The Billings City Council voted Monday night to create a special improvement district to fund work on Moore Lane.
In a 7-2 vote, the council approved making improvements that would rebuild the road and install sidewalks, curbs, a turning lane, sewer improvements and storm drains.
In the two dissenting votes, Vince Ruegamer moved to delay voting on the project for two weeks, with Rich McFadden joining for support.
Moore Lane is a potholed road that serves small businesses between Central Avenue and Monad Road.
The project is expected to cost $1.7 million, with the city contributing $425,000.
Before the council’s vote, seven Moore Lane property owners spoke in turn to the council, agreeing that the road needed improvements but asking that the city find a cheaper way to do it.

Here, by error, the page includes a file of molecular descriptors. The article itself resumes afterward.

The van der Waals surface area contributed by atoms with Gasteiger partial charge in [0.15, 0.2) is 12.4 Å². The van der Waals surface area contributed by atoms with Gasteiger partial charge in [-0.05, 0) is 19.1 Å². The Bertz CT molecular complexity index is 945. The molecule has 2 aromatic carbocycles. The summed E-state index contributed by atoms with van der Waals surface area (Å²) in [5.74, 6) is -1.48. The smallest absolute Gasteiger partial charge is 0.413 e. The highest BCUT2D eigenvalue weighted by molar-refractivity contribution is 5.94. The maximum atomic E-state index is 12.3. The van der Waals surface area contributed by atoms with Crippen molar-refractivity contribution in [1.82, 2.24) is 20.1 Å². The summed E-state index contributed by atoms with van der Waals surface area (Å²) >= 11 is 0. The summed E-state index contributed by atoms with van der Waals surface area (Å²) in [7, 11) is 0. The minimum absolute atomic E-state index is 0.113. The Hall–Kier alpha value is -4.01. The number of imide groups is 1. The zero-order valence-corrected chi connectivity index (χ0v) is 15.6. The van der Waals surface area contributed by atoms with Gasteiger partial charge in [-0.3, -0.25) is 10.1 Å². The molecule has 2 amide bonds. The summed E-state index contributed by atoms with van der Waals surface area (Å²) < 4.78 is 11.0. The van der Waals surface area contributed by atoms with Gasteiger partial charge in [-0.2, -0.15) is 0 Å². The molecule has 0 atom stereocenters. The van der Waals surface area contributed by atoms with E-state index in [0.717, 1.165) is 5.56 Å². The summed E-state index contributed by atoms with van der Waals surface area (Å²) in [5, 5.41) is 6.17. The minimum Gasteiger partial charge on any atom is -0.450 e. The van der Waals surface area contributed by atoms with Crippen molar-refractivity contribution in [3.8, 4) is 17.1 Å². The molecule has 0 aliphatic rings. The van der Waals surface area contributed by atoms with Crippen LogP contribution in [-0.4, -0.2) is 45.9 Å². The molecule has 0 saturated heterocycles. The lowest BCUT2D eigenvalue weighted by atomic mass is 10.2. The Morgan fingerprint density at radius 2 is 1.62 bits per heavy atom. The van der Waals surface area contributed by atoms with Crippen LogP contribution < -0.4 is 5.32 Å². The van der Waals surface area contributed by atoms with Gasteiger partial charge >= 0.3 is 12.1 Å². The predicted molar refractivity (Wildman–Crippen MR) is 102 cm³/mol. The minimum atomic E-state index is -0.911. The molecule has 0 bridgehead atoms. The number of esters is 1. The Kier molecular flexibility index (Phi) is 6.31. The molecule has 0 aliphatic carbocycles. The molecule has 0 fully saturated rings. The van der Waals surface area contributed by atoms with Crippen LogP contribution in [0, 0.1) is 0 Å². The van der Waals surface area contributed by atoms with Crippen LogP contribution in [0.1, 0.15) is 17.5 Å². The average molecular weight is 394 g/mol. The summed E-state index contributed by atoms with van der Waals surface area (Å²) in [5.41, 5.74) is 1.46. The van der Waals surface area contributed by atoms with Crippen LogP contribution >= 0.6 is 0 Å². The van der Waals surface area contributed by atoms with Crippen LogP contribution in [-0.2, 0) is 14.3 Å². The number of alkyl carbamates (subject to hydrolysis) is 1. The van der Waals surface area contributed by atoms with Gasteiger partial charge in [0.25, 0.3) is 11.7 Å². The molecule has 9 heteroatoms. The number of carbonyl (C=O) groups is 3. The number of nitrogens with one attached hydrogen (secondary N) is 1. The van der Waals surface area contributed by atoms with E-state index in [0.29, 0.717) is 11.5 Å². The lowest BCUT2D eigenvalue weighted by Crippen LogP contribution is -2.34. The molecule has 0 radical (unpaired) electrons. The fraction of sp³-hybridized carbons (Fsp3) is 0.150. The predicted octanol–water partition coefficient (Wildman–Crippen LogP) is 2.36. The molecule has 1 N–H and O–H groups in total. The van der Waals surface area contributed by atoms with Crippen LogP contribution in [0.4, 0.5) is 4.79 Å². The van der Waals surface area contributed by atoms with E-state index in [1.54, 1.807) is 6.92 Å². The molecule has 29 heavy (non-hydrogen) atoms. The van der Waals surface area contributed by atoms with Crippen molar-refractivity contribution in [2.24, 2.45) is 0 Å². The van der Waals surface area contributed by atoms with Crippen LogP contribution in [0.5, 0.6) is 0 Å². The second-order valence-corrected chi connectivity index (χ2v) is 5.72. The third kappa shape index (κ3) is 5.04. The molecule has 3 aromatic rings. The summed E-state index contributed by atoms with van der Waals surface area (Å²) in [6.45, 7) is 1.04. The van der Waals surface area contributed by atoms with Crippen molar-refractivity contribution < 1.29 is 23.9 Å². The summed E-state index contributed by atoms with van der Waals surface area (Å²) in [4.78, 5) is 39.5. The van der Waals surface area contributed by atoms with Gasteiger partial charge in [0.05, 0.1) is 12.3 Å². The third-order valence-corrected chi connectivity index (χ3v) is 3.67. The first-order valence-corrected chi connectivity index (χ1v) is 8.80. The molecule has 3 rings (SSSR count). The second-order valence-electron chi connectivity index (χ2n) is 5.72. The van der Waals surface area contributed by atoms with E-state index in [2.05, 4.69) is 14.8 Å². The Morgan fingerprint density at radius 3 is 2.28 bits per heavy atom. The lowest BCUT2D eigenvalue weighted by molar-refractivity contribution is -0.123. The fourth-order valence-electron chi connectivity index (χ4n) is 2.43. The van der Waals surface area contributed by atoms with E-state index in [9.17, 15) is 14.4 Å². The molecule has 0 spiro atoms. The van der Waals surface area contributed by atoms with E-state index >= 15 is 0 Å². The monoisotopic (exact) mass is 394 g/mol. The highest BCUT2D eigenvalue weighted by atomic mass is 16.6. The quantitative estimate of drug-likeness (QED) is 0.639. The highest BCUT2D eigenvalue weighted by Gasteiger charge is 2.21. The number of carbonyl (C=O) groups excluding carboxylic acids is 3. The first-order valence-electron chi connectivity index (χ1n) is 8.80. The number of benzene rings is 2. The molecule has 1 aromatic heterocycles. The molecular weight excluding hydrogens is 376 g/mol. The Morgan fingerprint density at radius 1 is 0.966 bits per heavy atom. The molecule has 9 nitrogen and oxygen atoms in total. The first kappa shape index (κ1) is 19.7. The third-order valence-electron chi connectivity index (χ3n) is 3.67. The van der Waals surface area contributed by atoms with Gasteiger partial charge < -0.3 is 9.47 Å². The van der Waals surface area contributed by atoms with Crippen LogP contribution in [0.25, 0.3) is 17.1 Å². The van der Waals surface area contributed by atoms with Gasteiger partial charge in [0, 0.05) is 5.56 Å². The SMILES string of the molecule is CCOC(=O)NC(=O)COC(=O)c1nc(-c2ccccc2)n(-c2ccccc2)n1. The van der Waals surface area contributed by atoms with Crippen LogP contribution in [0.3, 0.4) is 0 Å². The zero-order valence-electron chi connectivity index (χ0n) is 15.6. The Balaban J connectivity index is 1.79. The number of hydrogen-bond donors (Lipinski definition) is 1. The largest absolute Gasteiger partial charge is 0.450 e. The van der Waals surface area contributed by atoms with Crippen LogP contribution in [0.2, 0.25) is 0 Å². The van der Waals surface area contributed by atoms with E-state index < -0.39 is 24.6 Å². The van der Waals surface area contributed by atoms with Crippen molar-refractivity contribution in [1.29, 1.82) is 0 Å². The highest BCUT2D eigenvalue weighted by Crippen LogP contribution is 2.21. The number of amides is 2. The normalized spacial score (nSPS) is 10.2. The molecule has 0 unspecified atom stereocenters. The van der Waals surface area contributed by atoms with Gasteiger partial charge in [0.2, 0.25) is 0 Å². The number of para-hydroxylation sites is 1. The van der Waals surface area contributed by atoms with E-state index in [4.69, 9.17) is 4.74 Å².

“I think that the cost ... is asking a lot of property owners,” said Don Mueller.
Like the others, Mueller questioned the need of sidewalks and a turning lane for Moore Lane.
Max Griffin, who owns property on the corner of Central and Moore and will be included in the SID, pleaded with the council to make the improvements.
“There’s some momentum there,” he said of the business growth in the area.
Improvements to Moore Lane will only help capitalize on that, he said.
Also at the meeting, the council voted unanimously to sell two blocks of city street to ConocoPhillips.
The company filed a petition with the city to purchase South 23rd Street between Third and Fourth avenues south and Fourth Avenue South between South 23rd and 24th streets.
The 54,380-square-foot area is L-shaped and is surrounded by ConocoPhillips property.
After appraising the land, the company offered the city $2.50 a square foot for a total of $135,950.
“I do think it’s a worthy thing to have that area technically closed,” said Councilwoman Peggie Gaghen. “It’s worth the money.”
The $135,950 will go to the city’s public works fund to used for road repairs.
After one question regarding the refinery’s plans with the property, Public Works Director David Mumford announced that Conoco had no plans to close the streets.